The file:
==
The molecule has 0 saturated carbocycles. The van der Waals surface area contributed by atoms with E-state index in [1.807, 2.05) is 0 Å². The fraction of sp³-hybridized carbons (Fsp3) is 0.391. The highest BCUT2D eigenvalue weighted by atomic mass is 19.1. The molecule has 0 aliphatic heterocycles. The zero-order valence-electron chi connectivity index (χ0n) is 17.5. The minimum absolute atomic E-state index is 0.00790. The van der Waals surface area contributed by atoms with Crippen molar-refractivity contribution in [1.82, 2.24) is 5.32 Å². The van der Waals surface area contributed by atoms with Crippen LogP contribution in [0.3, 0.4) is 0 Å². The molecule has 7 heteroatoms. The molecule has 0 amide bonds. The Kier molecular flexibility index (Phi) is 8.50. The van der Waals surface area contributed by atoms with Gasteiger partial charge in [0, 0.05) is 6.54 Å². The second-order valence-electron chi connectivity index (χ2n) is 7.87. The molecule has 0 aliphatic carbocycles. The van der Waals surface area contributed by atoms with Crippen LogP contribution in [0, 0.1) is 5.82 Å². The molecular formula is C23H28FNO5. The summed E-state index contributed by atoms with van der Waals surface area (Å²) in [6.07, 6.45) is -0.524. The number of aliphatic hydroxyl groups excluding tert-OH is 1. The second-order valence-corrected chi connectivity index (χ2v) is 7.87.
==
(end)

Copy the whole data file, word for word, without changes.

The molecule has 0 saturated carbocycles. The van der Waals surface area contributed by atoms with E-state index in [1.807, 2.05) is 0 Å². The fraction of sp³-hybridized carbons (Fsp3) is 0.391. The highest BCUT2D eigenvalue weighted by atomic mass is 19.1. The molecule has 0 aliphatic heterocycles. The zero-order valence-electron chi connectivity index (χ0n) is 17.5. The minimum absolute atomic E-state index is 0.00790. The van der Waals surface area contributed by atoms with Crippen molar-refractivity contribution in [1.82, 2.24) is 5.32 Å². The van der Waals surface area contributed by atoms with Crippen LogP contribution in [0.3, 0.4) is 0 Å². The molecule has 7 heteroatoms. The molecule has 0 amide bonds. The Kier molecular flexibility index (Phi) is 8.50. The van der Waals surface area contributed by atoms with Gasteiger partial charge in [0, 0.05) is 6.54 Å². The second-order valence-electron chi connectivity index (χ2n) is 7.87. The molecule has 0 aliphatic carbocycles. The van der Waals surface area contributed by atoms with Crippen LogP contribution in [0, 0.1) is 5.82 Å². The molecular formula is C23H28FNO5. The summed E-state index contributed by atoms with van der Waals surface area (Å²) in [6.07, 6.45) is -0.524. The number of aliphatic hydroxyl groups excluding tert-OH is 1. The second-order valence-corrected chi connectivity index (χ2v) is 7.87.